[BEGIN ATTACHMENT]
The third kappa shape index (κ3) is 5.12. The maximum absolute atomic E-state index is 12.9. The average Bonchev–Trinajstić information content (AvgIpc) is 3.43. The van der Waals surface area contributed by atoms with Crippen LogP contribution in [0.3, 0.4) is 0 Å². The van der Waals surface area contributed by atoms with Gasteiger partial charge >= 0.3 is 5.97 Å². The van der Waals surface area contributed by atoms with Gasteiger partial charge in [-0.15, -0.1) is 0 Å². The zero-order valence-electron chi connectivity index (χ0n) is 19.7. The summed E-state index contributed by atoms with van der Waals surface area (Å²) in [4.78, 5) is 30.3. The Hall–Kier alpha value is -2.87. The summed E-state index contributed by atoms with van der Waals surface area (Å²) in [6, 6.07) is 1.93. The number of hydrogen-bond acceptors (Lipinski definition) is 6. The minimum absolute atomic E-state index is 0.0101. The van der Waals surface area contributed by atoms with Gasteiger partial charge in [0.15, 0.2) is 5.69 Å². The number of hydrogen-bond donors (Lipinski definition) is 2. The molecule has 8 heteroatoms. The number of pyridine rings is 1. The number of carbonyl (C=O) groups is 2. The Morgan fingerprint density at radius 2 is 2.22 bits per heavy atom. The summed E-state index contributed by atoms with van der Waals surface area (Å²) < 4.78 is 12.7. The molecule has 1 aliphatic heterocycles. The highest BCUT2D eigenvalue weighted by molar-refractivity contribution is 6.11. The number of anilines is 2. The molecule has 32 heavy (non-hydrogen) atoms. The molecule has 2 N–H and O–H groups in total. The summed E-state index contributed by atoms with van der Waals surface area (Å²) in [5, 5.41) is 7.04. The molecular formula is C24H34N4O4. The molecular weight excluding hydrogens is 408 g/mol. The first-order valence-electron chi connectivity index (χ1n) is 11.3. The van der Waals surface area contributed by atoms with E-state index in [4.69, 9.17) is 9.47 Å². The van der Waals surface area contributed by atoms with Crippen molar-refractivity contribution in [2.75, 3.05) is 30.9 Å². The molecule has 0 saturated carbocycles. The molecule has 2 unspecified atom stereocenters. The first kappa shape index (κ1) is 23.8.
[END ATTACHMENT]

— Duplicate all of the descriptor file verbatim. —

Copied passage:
The third kappa shape index (κ3) is 5.12. The maximum absolute atomic E-state index is 12.9. The average Bonchev–Trinajstić information content (AvgIpc) is 3.43. The van der Waals surface area contributed by atoms with Crippen LogP contribution in [0.3, 0.4) is 0 Å². The van der Waals surface area contributed by atoms with Gasteiger partial charge >= 0.3 is 5.97 Å². The van der Waals surface area contributed by atoms with Gasteiger partial charge in [-0.15, -0.1) is 0 Å². The zero-order valence-electron chi connectivity index (χ0n) is 19.7. The summed E-state index contributed by atoms with van der Waals surface area (Å²) in [4.78, 5) is 30.3. The Hall–Kier alpha value is -2.87. The summed E-state index contributed by atoms with van der Waals surface area (Å²) in [6, 6.07) is 1.93. The number of hydrogen-bond acceptors (Lipinski definition) is 6. The minimum absolute atomic E-state index is 0.0101. The van der Waals surface area contributed by atoms with Gasteiger partial charge in [0.15, 0.2) is 5.69 Å². The number of hydrogen-bond donors (Lipinski definition) is 2. The molecule has 8 heteroatoms. The number of pyridine rings is 1. The number of carbonyl (C=O) groups is 2. The Morgan fingerprint density at radius 2 is 2.22 bits per heavy atom. The summed E-state index contributed by atoms with van der Waals surface area (Å²) < 4.78 is 12.7. The molecule has 1 aliphatic heterocycles. The highest BCUT2D eigenvalue weighted by molar-refractivity contribution is 6.11. The number of anilines is 2. The molecule has 32 heavy (non-hydrogen) atoms. The molecule has 2 N–H and O–H groups in total. The summed E-state index contributed by atoms with van der Waals surface area (Å²) in [5, 5.41) is 7.04. The molecular formula is C24H34N4O4. The molecular weight excluding hydrogens is 408 g/mol. The first-order valence-electron chi connectivity index (χ1n) is 11.3. The van der Waals surface area contributed by atoms with E-state index in [4.69, 9.17) is 9.47 Å². The van der Waals surface area contributed by atoms with Crippen molar-refractivity contribution in [2.75, 3.05) is 30.9 Å². The molecule has 0 saturated carbocycles. The molecule has 2 unspecified atom stereocenters. The first kappa shape index (κ1) is 23.8.